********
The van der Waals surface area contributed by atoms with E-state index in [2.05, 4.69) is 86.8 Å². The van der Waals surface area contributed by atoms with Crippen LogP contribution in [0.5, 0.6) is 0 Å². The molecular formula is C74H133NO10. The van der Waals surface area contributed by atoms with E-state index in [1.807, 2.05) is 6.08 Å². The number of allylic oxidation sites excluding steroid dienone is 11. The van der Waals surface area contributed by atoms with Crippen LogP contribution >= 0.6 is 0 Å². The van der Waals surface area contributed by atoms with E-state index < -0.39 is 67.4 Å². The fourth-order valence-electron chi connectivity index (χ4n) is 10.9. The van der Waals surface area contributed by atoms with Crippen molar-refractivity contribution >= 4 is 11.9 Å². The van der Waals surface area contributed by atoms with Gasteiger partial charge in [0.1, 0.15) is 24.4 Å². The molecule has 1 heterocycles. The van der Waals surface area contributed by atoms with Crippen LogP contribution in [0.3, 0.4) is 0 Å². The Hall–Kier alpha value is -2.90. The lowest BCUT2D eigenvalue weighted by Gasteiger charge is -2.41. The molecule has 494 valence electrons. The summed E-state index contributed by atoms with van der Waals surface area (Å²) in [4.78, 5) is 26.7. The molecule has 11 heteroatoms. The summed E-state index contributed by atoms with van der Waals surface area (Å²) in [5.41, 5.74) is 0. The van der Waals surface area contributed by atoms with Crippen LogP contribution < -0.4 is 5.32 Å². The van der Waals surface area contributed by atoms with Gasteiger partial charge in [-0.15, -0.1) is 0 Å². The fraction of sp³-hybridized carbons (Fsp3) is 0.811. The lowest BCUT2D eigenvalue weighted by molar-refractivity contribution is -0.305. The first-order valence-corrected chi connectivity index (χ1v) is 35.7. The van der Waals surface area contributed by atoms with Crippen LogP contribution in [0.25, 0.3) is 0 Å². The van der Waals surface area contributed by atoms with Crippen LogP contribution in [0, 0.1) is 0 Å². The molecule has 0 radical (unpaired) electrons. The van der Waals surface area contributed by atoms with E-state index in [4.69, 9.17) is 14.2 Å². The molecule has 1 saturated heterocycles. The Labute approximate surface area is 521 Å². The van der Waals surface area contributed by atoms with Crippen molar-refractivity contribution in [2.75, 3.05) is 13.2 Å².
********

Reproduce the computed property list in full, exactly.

The van der Waals surface area contributed by atoms with E-state index in [2.05, 4.69) is 86.8 Å². The van der Waals surface area contributed by atoms with Crippen LogP contribution in [0.5, 0.6) is 0 Å². The molecular formula is C74H133NO10. The van der Waals surface area contributed by atoms with E-state index in [1.807, 2.05) is 6.08 Å². The number of allylic oxidation sites excluding steroid dienone is 11. The van der Waals surface area contributed by atoms with Crippen LogP contribution >= 0.6 is 0 Å². The van der Waals surface area contributed by atoms with E-state index < -0.39 is 67.4 Å². The fourth-order valence-electron chi connectivity index (χ4n) is 10.9. The van der Waals surface area contributed by atoms with Crippen molar-refractivity contribution >= 4 is 11.9 Å². The van der Waals surface area contributed by atoms with Gasteiger partial charge in [0.1, 0.15) is 24.4 Å². The molecule has 1 heterocycles. The van der Waals surface area contributed by atoms with Crippen LogP contribution in [0.3, 0.4) is 0 Å². The Hall–Kier alpha value is -2.90. The lowest BCUT2D eigenvalue weighted by Gasteiger charge is -2.41. The molecule has 494 valence electrons. The summed E-state index contributed by atoms with van der Waals surface area (Å²) in [4.78, 5) is 26.7. The molecule has 11 heteroatoms. The summed E-state index contributed by atoms with van der Waals surface area (Å²) in [5.41, 5.74) is 0. The van der Waals surface area contributed by atoms with Crippen LogP contribution < -0.4 is 5.32 Å². The van der Waals surface area contributed by atoms with Gasteiger partial charge in [-0.15, -0.1) is 0 Å². The fraction of sp³-hybridized carbons (Fsp3) is 0.811. The lowest BCUT2D eigenvalue weighted by molar-refractivity contribution is -0.305. The first-order valence-corrected chi connectivity index (χ1v) is 35.7. The van der Waals surface area contributed by atoms with Crippen LogP contribution in [0.25, 0.3) is 0 Å². The van der Waals surface area contributed by atoms with Crippen LogP contribution in [0, 0.1) is 0 Å². The molecule has 0 radical (unpaired) electrons. The van der Waals surface area contributed by atoms with E-state index in [4.69, 9.17) is 14.2 Å². The molecule has 1 saturated heterocycles. The Labute approximate surface area is 521 Å². The van der Waals surface area contributed by atoms with Crippen molar-refractivity contribution in [2.75, 3.05) is 13.2 Å².